Colorful & Subtle Drop Shadows In Photoshop

Ah Drop Shadows, beloved by designers the world over. Photoshop as you know, allows you to easily add a drop shadow to an object on any layer (except the background layer when it’s locked). More often than not though, new designers will add a black drop shadow to their objects, when there is an option there to pick any color drop shadow you want, including white. There’s nothing wrong with using black drop shadows, but if you’re looking for a more subtle effect you can use colors other that the default black. Let’s have a look at the options.

1. I’ve made up a very simple image with a number of layers of text and two shapes. You can see the layer structure below. The top layer (Dirty Texture) is blended over the layers below it using Multiply and the text is set in Arial Rounded. The Correct Mark and the Badge are shape layers created using Photoshop’s Custom Shape Tool.

2-LayerStructure

1-NoDropShadows

2. Select the layer that you want to drop shadow and click the “Add a layer style” button at the bottom of your Layers panel. From the pop-up menu, choose Drop Shadow. I’m adding a shadow to the word “Indeed”.

3-AddDropShadow

3. The Layer Style dialog box opens up. Make sure the Preview check box is checked so you can see how the changes affect your image. By default, the Blend Mode is set to Multiply and the color is set to black, and that’s often the way most people will leave their drop shadows. Click on the color swatch or color well to open up the Color Picker. You can either choose a color from the color picker swatches or you can use an eyedropper to choose a color from your design. I chose a slightly darker red than my main background color. Drag the Size slider down to 0px and then drag the Distance slider to a point where you are happy with how much the object is “lifted” off the page.

4-LayerstyleBox

The image now looks like this:

5-FirstDropShadowApplied

Now if you’d like to add a white drop shadow, the process is the same but this time you need to chance the Blend Mode.

4. Select the layer that you want to add a white drop shadow to, then click on the Add layer style button as before and choose Drop Shadow from the pop-up menu. When the Layer Style dialog box opens, change the Blend Mode to Normal otherwise you won’t see the white drop shadow. I also increased the Opacity to 100% to get a solid white and set the Distance to 10 pixels as before.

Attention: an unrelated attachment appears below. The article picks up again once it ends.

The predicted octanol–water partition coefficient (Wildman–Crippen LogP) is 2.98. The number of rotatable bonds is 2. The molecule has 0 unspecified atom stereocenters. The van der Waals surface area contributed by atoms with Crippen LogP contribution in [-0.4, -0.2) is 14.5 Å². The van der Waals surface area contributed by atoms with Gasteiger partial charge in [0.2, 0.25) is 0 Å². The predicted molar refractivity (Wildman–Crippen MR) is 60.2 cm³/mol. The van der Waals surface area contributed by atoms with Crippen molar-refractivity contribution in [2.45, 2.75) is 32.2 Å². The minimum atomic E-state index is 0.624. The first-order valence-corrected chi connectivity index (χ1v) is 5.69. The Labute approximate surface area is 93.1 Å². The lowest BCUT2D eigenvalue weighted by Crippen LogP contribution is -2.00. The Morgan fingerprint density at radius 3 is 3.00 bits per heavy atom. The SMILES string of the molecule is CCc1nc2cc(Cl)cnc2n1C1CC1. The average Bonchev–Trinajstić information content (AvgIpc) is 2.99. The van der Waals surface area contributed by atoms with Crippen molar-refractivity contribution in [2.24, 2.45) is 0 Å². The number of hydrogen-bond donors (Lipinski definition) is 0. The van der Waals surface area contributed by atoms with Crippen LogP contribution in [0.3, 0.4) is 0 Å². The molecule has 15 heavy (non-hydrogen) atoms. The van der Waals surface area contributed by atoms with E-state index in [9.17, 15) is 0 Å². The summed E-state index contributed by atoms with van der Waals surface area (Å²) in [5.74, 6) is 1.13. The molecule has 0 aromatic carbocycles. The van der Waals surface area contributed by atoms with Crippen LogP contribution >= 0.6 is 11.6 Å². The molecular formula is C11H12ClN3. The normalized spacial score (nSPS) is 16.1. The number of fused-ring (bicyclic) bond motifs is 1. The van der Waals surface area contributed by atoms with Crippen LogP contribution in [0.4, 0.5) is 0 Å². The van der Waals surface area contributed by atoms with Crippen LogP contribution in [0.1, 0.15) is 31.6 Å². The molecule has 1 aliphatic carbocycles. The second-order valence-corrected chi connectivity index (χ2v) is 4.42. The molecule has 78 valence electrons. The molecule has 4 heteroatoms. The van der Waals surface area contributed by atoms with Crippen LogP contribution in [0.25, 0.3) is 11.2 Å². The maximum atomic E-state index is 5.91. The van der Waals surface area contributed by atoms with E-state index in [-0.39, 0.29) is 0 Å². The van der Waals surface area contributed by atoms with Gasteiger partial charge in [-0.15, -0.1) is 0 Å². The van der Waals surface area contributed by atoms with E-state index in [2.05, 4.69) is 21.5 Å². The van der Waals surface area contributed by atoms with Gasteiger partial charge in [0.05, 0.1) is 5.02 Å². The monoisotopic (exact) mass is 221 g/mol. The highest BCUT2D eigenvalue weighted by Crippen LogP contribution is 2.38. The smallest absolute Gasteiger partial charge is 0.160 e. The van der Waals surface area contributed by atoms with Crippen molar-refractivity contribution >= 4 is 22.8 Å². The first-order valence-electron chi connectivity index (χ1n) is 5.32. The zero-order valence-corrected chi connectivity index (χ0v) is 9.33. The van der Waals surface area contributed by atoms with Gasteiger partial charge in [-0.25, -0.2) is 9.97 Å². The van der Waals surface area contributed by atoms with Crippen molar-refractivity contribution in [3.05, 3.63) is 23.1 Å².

6-WhiteDropShadow

And this is what it looks like:

7-WhiteShadowApplied

Finally to finish up this image, I want to add the exact same drop shadow to the badge as I’ve added to the word “Indeed”. Rather than go through adding a layer style dialog box again, I can use a shortcut to copy a style from one layer to another.

5. Hold down the Alt (Windows)/ Option(Mac) key, then click on the word “Effects” on the layer you’re copying the style from and drag it and drop it onto the layer you want to apply the style to.

8-CopyLayerStyle

My final image now looks like this:

9-finalimage

If I had accepted the default options for the Drop Shadow effect, the image would look like this instead:

10-BlackDropShadow

So two different looks achieved with the Drop Shadow layer effect.

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  • http://www.jonathanpenny.co.uk jonpenny

    Nice tutorial. Thanks for the tips.

  • http://www.andrew-brundle.com andrew-bkk

    Do you know how to create two or more drop shadows in the same PSD file but at different angles.
    In the example above, both shadows are set to 120 degrees. But if you alter one of the shadows to, say, 35 degrees then you’ll find that the other shadows are similarly altered.
    How can this be avoided? I often need a 45 degree shadow here, a 90 degree shadow there, and a 60 degree shadow over on the left. I’ve never been able to work out how to do this.

  • http://www.laughingliondesign.net Jennifer Farley

    Hi Andrew, yes indeed you can have drop shadows in different directions on the same psd file and it’s really easy to do.

    In the Drop Shadow dialog box, there is a check box that says “Use Global Light”. Just knock off the check box and then you can have different angles on every layer if you want. The “Use Global Light” just makes sure that your angles are consistent (if you want them to be).

    Hope that helps.

  • http://redeyedesigner.com DavidVII

    Very nice! Thank you!!

  • Grimmie

    Not entirely sure what’s “subtle” about these.